Three innings in: the All-Star Game is tied at 1

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CINCINNATI — Three innings into the Mid-Summer Classic and it’s . . . OK I guess.

Sorry, still jacked from the Home Run Derby last night, realizing that a few tweaks turned an awful event into a great one. Now I’m thinking of what some tweaks would do to a merely boring event like the actual All-Star Game. Maybe get rid of the every-team-must-be-represented rule, pick 20-25 guys and play a real game?

Yeah, I know it’ll never happen — pitcher usage would be a problem — but we’re just starting the fourth inning and our fifth pitcher is in the game. They’re all so good. They all throw fire. Kind of makes things hoo-hum.

Not that we haven’t had some excitement so far. In the first inning Mike Trout hit a homer that just snuck over the right field wall on the fourth pitch of the game from Zack Greinke. Trout, by the way, was born six weeks before Guns N’ Roses’ “Use Your Illusion” albums came out. He’s so young and so good and he already has a lifetime All-Star Game cycle, having singled, doubled, tripled and homered in his appearances.

The NL came back in the bottom of the second, as Paul Goldschmidt hit a slow roller to third which Josh Donaldson air-mailed, allowing Goldschmidt to wind up on second. He reached third on a Buster Posey groundout and then came home when Jhonny Peralta singled.

Since then, not much happening. And on we go.

But really, Rob Manfred: let’s make this crazy like the Derby!

Yankees star Judge hits 62nd homer to break Maris’ AL record

New York Yankees v Texas Rangers - Game Two
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ARLINGTON, Texas – Aaron Judge hit his 62nd home run of the season Tuesday night, breaking Roger Maris’ American League record and setting what some fans consider baseball’s “clean” standard.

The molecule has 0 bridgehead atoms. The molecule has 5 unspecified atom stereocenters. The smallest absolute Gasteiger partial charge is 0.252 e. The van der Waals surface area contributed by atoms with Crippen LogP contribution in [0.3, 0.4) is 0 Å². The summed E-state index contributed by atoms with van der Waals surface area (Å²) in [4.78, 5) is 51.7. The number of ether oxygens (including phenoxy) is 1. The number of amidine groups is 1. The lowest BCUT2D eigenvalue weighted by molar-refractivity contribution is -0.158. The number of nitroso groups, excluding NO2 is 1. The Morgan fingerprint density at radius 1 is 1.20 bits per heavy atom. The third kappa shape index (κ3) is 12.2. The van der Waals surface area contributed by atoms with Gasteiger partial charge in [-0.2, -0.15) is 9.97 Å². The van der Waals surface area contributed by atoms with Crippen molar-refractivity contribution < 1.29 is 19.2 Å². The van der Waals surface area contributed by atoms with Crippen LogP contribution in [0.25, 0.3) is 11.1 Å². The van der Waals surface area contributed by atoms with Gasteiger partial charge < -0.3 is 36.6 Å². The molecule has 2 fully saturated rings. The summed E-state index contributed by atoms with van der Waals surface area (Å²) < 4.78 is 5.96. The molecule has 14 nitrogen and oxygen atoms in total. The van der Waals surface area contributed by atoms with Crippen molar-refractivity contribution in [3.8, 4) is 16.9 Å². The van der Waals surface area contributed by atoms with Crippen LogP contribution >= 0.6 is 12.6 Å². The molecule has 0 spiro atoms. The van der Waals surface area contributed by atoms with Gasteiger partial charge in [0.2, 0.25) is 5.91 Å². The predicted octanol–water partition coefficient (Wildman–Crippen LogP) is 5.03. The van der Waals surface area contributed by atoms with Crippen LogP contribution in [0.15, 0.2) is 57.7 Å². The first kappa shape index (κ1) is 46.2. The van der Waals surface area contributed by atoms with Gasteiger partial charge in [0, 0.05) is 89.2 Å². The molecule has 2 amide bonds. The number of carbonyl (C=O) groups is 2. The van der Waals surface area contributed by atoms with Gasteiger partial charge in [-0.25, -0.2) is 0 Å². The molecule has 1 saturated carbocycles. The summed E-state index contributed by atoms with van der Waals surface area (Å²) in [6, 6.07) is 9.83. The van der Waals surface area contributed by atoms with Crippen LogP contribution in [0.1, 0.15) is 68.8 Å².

The 30-year-old Yankees slugger drove a 1-1 slider from Texas right-hander Jesus Tinoco into the first couple of rows of seats in left field when leading off the second game of New York’s day-night doubleheader.

Maris’ 61 for the Yankees in 1961 had been exceeded six times previously, but all were tainted by the stench of steroids. Mark McGwire hit 70 for the St. Louis Cardinals in 1998 and 65 the following year. Barry Bonds hit an MLB-record 73 for the San Francisco Giants in 2001, and the Chicago Cubs’ Sammy Sosa had 66, 65 and 63 during a four-season span starting in 1998.

McGwire admitted using banned steroids, while Bonds and Sosa denied knowingly using performing-enhancing drugs. Major League Baseball started testing with penalties for PEDs in 2004, and some fans – perhaps many – until now have considered Maris as holder of the legitimate record.

A Ruthian figure with a smile as outsized as his body, the 6-foot-7 Judge has rocked the major leagues with a series of deep drives that hearken to the sepia tone movie reels of his legendary pinstriped predecessors.

“He should be revered for being the actual single-season home run champ,” Roger Maris Jr. said Wednesday night after his father’s mark was matched by Judge. “I think baseball needs to look at the records and I think baseball should do something.”

Judge had homered only once in the past 13 games, and that was when he hit No. 61 last Wednesday in Toronto. The doubleheader nightcap in Texas was his 55th game in row played since Aug. 5.

After a single in five at-bats in the first game Tuesday, Judge was 3 for 17 with five walks and a hit by pitch since moving past the 60 home runs Babe Ruth hit in 1927, which had stood as the major league record for 34 years. Maris hit his 61st off Boston’s Tracy Stallard at old Yankee Stadium on Oct. 1, 1961.

Judge has a chance to become the first AL Triple Crown winner since Detroit’s Miguel Cabrera in 2012. He leads the AL with 131 RBIs and began the day trailing Minnesota’s Luis Arraez, who was hitting .315.

The home run in his first at-bat put him back to .311, where he had started the day before dropping a point in the opener.

Judge’s accomplishment will cause endless debate.

“To me, the holder of the record for home runs in a season is Roger Maris,” author George Will said earlier this month. “There’s no hint of suspicion that we’re seeing better baseball than better chemistry in the case of Judge. He’s clean. He’s not doing something that forces other players to jeopardize their health.”